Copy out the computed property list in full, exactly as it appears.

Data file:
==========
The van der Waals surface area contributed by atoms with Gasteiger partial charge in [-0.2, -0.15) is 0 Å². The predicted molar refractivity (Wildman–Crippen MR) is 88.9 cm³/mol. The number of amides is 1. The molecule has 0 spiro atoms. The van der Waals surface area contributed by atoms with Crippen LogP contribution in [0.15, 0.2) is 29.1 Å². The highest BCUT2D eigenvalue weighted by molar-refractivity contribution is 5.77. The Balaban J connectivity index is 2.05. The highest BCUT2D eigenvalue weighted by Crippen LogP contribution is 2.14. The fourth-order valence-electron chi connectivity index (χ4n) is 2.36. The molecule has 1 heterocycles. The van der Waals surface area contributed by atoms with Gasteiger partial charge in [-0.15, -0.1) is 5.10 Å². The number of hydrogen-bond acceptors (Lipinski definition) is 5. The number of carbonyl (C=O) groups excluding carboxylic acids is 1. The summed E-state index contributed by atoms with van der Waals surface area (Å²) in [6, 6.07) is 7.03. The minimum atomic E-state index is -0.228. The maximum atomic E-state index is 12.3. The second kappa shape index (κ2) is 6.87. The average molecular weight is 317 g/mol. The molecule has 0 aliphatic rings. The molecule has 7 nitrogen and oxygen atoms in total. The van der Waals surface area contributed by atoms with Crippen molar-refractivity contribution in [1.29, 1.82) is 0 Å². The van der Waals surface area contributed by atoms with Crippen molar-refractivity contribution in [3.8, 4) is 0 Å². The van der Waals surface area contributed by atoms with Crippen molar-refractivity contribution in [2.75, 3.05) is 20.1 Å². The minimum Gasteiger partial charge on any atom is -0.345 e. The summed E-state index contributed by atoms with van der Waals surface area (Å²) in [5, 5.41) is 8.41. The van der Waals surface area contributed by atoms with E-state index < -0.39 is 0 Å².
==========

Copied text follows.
The van der Waals surface area contributed by atoms with Gasteiger partial charge in [-0.2, -0.15) is 0 Å². The predicted molar refractivity (Wildman–Crippen MR) is 88.9 cm³/mol. The number of amides is 1. The molecule has 0 spiro atoms. The van der Waals surface area contributed by atoms with Crippen LogP contribution in [0.15, 0.2) is 29.1 Å². The highest BCUT2D eigenvalue weighted by molar-refractivity contribution is 5.77. The Balaban J connectivity index is 2.05. The highest BCUT2D eigenvalue weighted by Crippen LogP contribution is 2.14. The fourth-order valence-electron chi connectivity index (χ4n) is 2.36. The molecule has 1 heterocycles. The van der Waals surface area contributed by atoms with Gasteiger partial charge in [-0.15, -0.1) is 5.10 Å². The number of hydrogen-bond acceptors (Lipinski definition) is 5. The number of carbonyl (C=O) groups excluding carboxylic acids is 1. The summed E-state index contributed by atoms with van der Waals surface area (Å²) in [6, 6.07) is 7.03. The minimum atomic E-state index is -0.228. The maximum atomic E-state index is 12.3. The second kappa shape index (κ2) is 6.87. The average molecular weight is 317 g/mol. The molecule has 0 aliphatic rings. The molecule has 7 nitrogen and oxygen atoms in total. The van der Waals surface area contributed by atoms with Crippen molar-refractivity contribution in [1.29, 1.82) is 0 Å². The van der Waals surface area contributed by atoms with Crippen molar-refractivity contribution in [3.8, 4) is 0 Å². The van der Waals surface area contributed by atoms with Crippen molar-refractivity contribution in [2.75, 3.05) is 20.1 Å². The minimum Gasteiger partial charge on any atom is -0.345 e. The summed E-state index contributed by atoms with van der Waals surface area (Å²) in [5, 5.41) is 8.41. The van der Waals surface area contributed by atoms with E-state index < -0.39 is 0 Å².